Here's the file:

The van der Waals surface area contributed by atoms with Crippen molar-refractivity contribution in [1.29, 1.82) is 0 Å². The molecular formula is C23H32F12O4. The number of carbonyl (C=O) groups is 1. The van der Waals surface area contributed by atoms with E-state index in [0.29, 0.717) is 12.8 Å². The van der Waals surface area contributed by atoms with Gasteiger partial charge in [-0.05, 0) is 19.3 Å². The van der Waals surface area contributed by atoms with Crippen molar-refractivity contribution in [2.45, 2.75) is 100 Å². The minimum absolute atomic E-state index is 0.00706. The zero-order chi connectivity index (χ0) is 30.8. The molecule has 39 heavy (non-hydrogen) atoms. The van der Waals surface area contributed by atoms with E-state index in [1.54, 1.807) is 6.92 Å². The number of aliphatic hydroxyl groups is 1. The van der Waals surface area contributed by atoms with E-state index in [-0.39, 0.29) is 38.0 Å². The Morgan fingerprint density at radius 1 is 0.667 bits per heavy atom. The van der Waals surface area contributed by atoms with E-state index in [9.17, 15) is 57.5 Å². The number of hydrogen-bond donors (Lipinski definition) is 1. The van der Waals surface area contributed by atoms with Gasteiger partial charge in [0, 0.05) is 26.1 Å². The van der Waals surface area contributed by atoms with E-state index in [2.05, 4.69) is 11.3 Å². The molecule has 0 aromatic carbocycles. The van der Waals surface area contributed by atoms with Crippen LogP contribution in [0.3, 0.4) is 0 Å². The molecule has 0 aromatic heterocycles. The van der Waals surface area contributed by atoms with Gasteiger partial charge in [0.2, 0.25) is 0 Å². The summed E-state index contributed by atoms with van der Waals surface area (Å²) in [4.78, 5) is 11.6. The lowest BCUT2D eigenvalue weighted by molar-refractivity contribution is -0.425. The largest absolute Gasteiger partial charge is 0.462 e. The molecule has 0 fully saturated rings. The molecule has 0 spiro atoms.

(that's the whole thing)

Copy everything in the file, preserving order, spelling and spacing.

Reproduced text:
The van der Waals surface area contributed by atoms with Crippen molar-refractivity contribution in [1.29, 1.82) is 0 Å². The molecular formula is C23H32F12O4. The number of carbonyl (C=O) groups is 1. The van der Waals surface area contributed by atoms with E-state index in [0.29, 0.717) is 12.8 Å². The van der Waals surface area contributed by atoms with Gasteiger partial charge in [-0.05, 0) is 19.3 Å². The van der Waals surface area contributed by atoms with Crippen molar-refractivity contribution in [2.45, 2.75) is 100 Å². The minimum absolute atomic E-state index is 0.00706. The zero-order chi connectivity index (χ0) is 30.8. The molecule has 39 heavy (non-hydrogen) atoms. The van der Waals surface area contributed by atoms with E-state index in [1.54, 1.807) is 6.92 Å². The number of aliphatic hydroxyl groups is 1. The van der Waals surface area contributed by atoms with E-state index in [-0.39, 0.29) is 38.0 Å². The Morgan fingerprint density at radius 1 is 0.667 bits per heavy atom. The van der Waals surface area contributed by atoms with E-state index in [9.17, 15) is 57.5 Å². The number of hydrogen-bond donors (Lipinski definition) is 1. The van der Waals surface area contributed by atoms with Gasteiger partial charge in [0, 0.05) is 26.1 Å². The van der Waals surface area contributed by atoms with E-state index in [2.05, 4.69) is 11.3 Å². The molecule has 0 aromatic carbocycles. The van der Waals surface area contributed by atoms with Crippen LogP contribution in [0.3, 0.4) is 0 Å². The molecule has 0 aromatic heterocycles. The van der Waals surface area contributed by atoms with Gasteiger partial charge in [0.2, 0.25) is 0 Å². The summed E-state index contributed by atoms with van der Waals surface area (Å²) in [4.78, 5) is 11.6. The lowest BCUT2D eigenvalue weighted by molar-refractivity contribution is -0.425. The largest absolute Gasteiger partial charge is 0.462 e. The molecule has 0 fully saturated rings. The molecule has 0 spiro atoms.